I work from the right toward the left, cranking the blank clockwisc.To begin, tip the router a little so the bit is dear of the work Switch it on, then set it back on the jig. Surt cranking the blank, and steadily move the router. You don't need to move the router slowly.

After you've cleaned the corners from the blank, roughing it to a round, adjust the bit extension to achieve

A good first pass will clean off the corners of the blank, as you can see. It won't necessarily produce a nice, even round.

the diameter of dowel you want. Remember that you are changing the radius of the dowel when you alter the bit extension. T he diameter is twice the radius. The diameter of the dowel will be reduced by twice the distance you move the bit.

To measure the diameter of the dowel while it is still in the jig. use calipers.

When you are done, remove the dowel from the jig.

The finished dowel's surface may not be perfect. For the best surface finish possible, make a very light cut on the final pass, moving the router quite slowly but cranking the blank furiously. A light sanding should clean off the minute ridges and imperfections. (Of course, the character of the wood you use will have a lot to do with the quality of the final surface.)

Sand the dowel. A turner sands his turned spindle while it's still mounted in the lathe, and I found that that's the easiest way to sand a dowel, too. Hold a sanding block against the dowel, and turn the crank. It works with a pad sander. though a belt sander is too crude and a random-orbit sander is too erratic.

Mounting a blank for tapering requires the tail spindle to be higher in its jig end than the crank spindle. The spindle holes in the blank are still located dead-center, however.

The process is the same, but the result is a little I different. Turn the crank and move the router. You get a taper. Note that the narrow end of the blank is rount here, while the fat end still has broad flats.

ROUTING TAPER section view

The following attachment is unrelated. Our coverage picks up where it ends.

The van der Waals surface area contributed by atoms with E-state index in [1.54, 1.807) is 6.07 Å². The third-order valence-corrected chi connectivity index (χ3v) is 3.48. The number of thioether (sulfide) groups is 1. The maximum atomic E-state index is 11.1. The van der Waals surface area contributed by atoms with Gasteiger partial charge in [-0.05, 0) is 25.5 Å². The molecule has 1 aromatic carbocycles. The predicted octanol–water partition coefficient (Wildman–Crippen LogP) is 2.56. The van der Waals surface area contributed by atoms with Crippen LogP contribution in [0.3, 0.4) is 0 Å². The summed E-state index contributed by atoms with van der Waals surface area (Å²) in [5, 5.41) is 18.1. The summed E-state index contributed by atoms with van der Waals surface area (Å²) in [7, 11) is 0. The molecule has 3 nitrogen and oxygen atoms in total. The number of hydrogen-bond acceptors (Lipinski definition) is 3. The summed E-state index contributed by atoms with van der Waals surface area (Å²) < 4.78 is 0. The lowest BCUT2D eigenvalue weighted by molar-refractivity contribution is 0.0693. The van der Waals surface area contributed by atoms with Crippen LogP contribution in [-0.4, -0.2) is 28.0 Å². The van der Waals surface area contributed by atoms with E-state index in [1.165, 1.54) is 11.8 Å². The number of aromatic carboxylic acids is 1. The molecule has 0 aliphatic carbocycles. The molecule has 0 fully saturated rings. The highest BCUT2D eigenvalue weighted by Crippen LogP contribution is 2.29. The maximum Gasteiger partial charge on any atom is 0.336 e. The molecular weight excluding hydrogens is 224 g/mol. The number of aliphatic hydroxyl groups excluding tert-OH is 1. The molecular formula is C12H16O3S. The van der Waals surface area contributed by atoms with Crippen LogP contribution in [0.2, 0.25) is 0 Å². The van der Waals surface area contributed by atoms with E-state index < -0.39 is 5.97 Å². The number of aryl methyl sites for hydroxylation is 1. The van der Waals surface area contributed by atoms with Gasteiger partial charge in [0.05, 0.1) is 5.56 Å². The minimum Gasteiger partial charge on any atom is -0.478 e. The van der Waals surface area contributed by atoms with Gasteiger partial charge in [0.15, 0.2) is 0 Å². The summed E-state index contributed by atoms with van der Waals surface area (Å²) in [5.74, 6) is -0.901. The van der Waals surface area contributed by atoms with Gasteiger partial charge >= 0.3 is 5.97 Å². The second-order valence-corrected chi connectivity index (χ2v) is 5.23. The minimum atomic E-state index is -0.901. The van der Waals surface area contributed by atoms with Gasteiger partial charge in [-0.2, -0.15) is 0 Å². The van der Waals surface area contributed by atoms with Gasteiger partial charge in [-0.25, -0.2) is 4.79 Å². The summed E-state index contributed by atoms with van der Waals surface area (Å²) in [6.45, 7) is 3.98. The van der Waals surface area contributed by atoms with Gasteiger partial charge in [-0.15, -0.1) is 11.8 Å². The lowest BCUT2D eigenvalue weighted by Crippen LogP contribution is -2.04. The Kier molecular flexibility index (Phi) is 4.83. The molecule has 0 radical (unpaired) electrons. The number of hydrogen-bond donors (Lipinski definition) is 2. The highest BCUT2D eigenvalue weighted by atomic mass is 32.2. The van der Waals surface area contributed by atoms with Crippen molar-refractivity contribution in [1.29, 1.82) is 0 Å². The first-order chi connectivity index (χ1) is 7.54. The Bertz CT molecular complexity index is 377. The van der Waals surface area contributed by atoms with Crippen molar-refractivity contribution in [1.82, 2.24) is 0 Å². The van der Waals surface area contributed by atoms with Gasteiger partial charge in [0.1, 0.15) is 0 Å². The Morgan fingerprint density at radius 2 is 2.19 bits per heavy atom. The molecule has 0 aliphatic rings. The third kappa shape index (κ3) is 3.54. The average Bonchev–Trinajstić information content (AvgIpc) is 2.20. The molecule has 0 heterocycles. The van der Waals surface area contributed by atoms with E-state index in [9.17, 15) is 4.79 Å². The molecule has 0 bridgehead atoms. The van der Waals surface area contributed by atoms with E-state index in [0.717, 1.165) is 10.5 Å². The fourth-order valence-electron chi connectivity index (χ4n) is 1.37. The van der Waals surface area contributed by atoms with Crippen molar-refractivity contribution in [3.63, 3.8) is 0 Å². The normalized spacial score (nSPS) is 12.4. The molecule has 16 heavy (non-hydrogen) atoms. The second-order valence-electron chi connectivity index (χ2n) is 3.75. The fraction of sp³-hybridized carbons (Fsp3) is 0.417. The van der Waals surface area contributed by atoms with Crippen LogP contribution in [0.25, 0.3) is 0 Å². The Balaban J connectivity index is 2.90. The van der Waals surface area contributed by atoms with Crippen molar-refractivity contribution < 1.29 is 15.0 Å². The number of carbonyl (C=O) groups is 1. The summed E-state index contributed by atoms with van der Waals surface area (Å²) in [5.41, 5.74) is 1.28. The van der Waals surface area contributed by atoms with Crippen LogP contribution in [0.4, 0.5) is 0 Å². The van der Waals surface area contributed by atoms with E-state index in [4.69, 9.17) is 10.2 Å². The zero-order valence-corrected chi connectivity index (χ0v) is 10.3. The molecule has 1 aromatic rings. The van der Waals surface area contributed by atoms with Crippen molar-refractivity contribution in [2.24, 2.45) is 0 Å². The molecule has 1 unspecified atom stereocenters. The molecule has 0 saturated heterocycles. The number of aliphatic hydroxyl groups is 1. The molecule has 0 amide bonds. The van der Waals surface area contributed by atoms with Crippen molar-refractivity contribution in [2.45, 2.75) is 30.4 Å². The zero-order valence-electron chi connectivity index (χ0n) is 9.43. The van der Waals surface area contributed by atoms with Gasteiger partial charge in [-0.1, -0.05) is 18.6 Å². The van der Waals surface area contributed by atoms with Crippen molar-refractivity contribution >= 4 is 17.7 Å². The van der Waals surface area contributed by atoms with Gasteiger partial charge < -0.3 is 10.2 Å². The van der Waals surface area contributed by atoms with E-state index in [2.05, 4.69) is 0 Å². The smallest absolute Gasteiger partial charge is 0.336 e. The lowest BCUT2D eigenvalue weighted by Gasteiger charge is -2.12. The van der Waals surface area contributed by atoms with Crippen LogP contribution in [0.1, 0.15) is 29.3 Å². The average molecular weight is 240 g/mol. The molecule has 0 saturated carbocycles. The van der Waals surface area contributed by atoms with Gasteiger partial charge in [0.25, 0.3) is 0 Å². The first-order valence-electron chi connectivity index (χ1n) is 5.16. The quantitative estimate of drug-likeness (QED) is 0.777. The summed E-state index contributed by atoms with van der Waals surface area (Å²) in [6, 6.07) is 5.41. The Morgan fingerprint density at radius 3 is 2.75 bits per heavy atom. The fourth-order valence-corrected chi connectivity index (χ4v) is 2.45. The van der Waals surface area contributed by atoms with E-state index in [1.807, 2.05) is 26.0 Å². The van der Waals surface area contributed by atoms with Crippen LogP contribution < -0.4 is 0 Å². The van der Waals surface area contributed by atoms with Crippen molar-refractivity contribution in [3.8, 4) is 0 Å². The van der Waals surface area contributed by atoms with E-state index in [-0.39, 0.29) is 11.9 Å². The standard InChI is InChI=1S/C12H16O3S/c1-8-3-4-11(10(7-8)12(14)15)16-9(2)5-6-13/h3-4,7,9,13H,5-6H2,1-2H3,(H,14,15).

Spindle hole is drilled on angle taken from layout.

Router Bowl Making Jigs

Crank is mounted on small-diameter end of the workpiece. , trim the ends, and put it to use in your project.

Tapering

Routing a tapered spindle is accomplished simply by tilting the axis of the blank in the jig. One end is high, the other low. The router moves back and forth in the same level plane; but because the blank is angled, the result is a tapered spindle.

This is a case where you need to customize the end pieces for the project. For the blank to be rotated without binding or jiggling, the pivot holes in the jig ends should be angled. So that the crank doesn't bind on the end piece, it is lxrst to have it on the high end of the blank, as shown in the drawing Tapering.

On paper or a scrap board, draw the taper full-sized.

Sketch in the jig and the spindle bolts. Determine the drop from the top edge of the jig ends to the pivot holes, and the angle of the spindles. As you work out these details, keep the size of the necessary' blank in mind. If you can taper tlx blank on the table saw or jointer before you mount it in tie jig, you'll save some router work. If you can't, you may ned to make two pairs of pivot holes. Otherwise you risk hav«| one end of the blank sticking up otit of the jig, while the other end is at the limits of the bit's reach. One set of pivot holes allows you to rough the blank to a taper, while the second set of holes repositions the workpiecc so it can he reduced to finished size.

In any case, lay out the holes on the ends, and drill thaa at the proper angle.Then install the ends in the jig.

ROUTING TAPER section view

Spindle hole is drilled on angle taken from layout.

TAPERING

TAPER LAYOUT

Crank is mounted on small-diameter end of the workpiece. ,

Mount the blank in the jig, set up the router, and rout the spindle as you would in making a straight dowel.

Simple Turning

Once you've mastered the process of turning blanks into rounds and tapered rounds, you'll see that, with the right bits, you can produce some rudimentary embellishments, particularly rings and coves.

Rather than repeat a lot of information, let me refer you to the chapter on making and using the Router Lithe (page 269). That device is more involved to build and will do much more sophisticated turnings, but the bits and many of the techniques used can be carried over to this more simple jig.

Woodworking Tools and Installation Tips

Woodworking Tools and Installation Tips

There are a lot of things that either needs to be repaired, or put together when youre a homeowner. If youre a new homeowner, and have just gotten out of apartment style living, you might want to take this list with you to the hardware store. From remolding jobs to putting together furniture you can use these 5 power tools to get your stuff together. Dont forget too that youll need a few extra tools for other jobs around the house.